Pocket 9mm pistols dominate the sales reports as of late. Small guns that nearly equal the size of older .380 pistols but have the power of a 9mm seem to be a nice solution for the concealed carry crowd. These guns are big enough to kill, but small enough to conceal. So which one should you settle on? Like most things, you get what you pay for. However, if you are lucky—you may get more than you bargained for.
They say that an inexpensive gun is better than no gun. I’d have to agree. While I don’t recommend compromising your safety to save a few bucks, it is a simple fact that not everyone wants to spend a ton of money on a high-end handgun. As an example, the SCCY CPX-2 is one of our top sellers this year. The CPX-2 is small, lightweight and fits snugly in your pocket. It resembles a Kel-Tec P-11 when you glance at it from a distance. The controls on the CPX-2 are better than the old CPX-1. They ditched the manual safety, and they included a slide stop. The magazine button does stick out quite a bit, but it didn’t get caught on anything during testing. Holding and maneuvering the pistol was a breeze, and it felt good in my hand. I have to be honest though, that double action trigger is long, heavy, and unpleasant. It feels like your pulling a sled across a rock pile. When firing, recoil was rough—really rough. Although I never felt like it was going to fly out of my hand, follow-up shots were not that great due to the recoil. If you shoot it enough, you will have to push the rear frame pin back in as it tends to slowly work itself out when the gun cycles. I had to do something similar with the Diamondback DB9, so this was not a big deal. Even though this is not a feature I like in a handgun, given that it is for defensive purposes, I’m not going to be cycling hundreds of rounds in the same day. That’s what my M&P is for. On the plus side, accuracy was good and it shot to point of aim. I experienced no feeding or ejecting issues in 100 rounds of ARMSCOR USA 124 grain ammunition. I did experience one misfire. After the second pull, the round fired instantly. I’m not sure if it was the firing pin or a weak primer in the ammo, although this type of ammunition typically gives few problems. For the price, I would consider this gun a decent buy. The improved ergonomics makes carrying the CPX-2 a good option if you don’t mind that trigger pull.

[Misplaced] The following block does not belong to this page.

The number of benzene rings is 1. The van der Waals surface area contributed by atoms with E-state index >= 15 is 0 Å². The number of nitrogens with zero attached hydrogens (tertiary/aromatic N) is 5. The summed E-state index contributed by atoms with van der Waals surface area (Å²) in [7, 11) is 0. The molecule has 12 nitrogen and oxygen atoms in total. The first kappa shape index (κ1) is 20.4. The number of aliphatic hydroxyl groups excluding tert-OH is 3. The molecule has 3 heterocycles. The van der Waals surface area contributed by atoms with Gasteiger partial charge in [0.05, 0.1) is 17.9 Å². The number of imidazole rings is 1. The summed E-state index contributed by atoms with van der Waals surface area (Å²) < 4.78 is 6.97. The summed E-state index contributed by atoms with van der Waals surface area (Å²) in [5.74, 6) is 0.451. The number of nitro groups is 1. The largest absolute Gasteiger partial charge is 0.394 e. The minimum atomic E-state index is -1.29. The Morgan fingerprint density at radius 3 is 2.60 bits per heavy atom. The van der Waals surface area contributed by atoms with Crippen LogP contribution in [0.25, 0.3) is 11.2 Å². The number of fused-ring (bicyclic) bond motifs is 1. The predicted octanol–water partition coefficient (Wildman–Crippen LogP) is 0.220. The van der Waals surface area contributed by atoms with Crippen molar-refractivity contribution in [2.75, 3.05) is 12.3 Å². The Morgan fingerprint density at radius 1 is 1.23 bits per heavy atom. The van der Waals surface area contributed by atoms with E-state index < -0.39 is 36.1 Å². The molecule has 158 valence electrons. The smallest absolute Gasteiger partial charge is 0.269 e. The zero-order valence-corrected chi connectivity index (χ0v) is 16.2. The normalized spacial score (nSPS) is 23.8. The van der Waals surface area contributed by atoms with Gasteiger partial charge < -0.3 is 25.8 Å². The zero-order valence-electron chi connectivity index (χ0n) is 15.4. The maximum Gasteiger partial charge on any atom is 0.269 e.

It seems like just yesterday the Kel-Tec P-11 went on the market as the smallest 9mm available. Truthfully, it’s been around for over 17 years. Time flies when you’re a reliable, accurate, durable 9mm that once was over a decade ahead of the buyer’s curve. I’ve owned one of these little pistols for six years and have never had any major issues with it. It is easy to conceal, shoots straight, feels comfortable, and holds 10+1 rounds or 9mm. If I had to complain about something, it would be the trigger. The darn thing is really heavy and long. I realize that a pocket pistol is supposed to have a long trigger, but that doesn’t make shooting it any easier. The trigger has a full length reset and the recoil, although sharp and heavy, is manageable. I would have to say that the P-11 is still fun to shoot, despite having a trigger pull as long as my arm. With a little practice, accuracy is excellent considering it is not a match grade gun. The magazines are all steel and it weighs 14 ounces unloaded. This is an excellent pocket gun I would recommend from personal experience.